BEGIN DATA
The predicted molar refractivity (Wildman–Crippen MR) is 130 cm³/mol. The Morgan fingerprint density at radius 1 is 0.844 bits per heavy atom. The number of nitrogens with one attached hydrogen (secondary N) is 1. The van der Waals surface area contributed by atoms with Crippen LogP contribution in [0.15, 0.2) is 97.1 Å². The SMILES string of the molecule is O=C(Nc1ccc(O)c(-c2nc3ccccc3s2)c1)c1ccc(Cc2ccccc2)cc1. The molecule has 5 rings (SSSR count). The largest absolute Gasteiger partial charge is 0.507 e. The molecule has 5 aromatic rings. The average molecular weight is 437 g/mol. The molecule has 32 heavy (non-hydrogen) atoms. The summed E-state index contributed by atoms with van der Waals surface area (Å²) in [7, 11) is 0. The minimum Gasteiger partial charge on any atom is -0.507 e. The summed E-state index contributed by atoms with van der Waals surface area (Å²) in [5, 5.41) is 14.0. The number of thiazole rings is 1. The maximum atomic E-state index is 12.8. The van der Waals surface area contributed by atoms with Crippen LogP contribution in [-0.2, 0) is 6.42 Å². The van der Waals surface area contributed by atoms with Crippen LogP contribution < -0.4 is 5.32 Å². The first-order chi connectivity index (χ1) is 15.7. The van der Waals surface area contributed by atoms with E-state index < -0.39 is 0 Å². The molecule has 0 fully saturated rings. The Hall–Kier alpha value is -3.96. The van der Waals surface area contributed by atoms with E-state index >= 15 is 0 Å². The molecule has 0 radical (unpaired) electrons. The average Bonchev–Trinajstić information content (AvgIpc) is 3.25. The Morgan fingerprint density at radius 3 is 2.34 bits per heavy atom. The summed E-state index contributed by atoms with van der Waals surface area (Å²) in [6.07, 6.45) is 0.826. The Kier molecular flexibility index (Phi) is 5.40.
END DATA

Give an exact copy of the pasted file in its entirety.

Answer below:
The predicted molar refractivity (Wildman–Crippen MR) is 130 cm³/mol. The Morgan fingerprint density at radius 1 is 0.844 bits per heavy atom. The number of nitrogens with one attached hydrogen (secondary N) is 1. The van der Waals surface area contributed by atoms with Crippen LogP contribution in [0.15, 0.2) is 97.1 Å². The SMILES string of the molecule is O=C(Nc1ccc(O)c(-c2nc3ccccc3s2)c1)c1ccc(Cc2ccccc2)cc1. The molecule has 5 rings (SSSR count). The largest absolute Gasteiger partial charge is 0.507 e. The molecule has 5 aromatic rings. The average molecular weight is 437 g/mol. The molecule has 32 heavy (non-hydrogen) atoms. The summed E-state index contributed by atoms with van der Waals surface area (Å²) in [7, 11) is 0. The minimum Gasteiger partial charge on any atom is -0.507 e. The summed E-state index contributed by atoms with van der Waals surface area (Å²) in [5, 5.41) is 14.0. The number of thiazole rings is 1. The maximum atomic E-state index is 12.8. The van der Waals surface area contributed by atoms with Crippen LogP contribution in [-0.2, 0) is 6.42 Å². The van der Waals surface area contributed by atoms with Crippen LogP contribution < -0.4 is 5.32 Å². The first-order chi connectivity index (χ1) is 15.7. The van der Waals surface area contributed by atoms with E-state index < -0.39 is 0 Å². The molecule has 0 fully saturated rings. The Hall–Kier alpha value is -3.96. The van der Waals surface area contributed by atoms with E-state index >= 15 is 0 Å². The molecule has 0 radical (unpaired) electrons. The average Bonchev–Trinajstić information content (AvgIpc) is 3.25. The Morgan fingerprint density at radius 3 is 2.34 bits per heavy atom. The summed E-state index contributed by atoms with van der Waals surface area (Å²) in [6.07, 6.45) is 0.826. The Kier molecular flexibility index (Phi) is 5.40.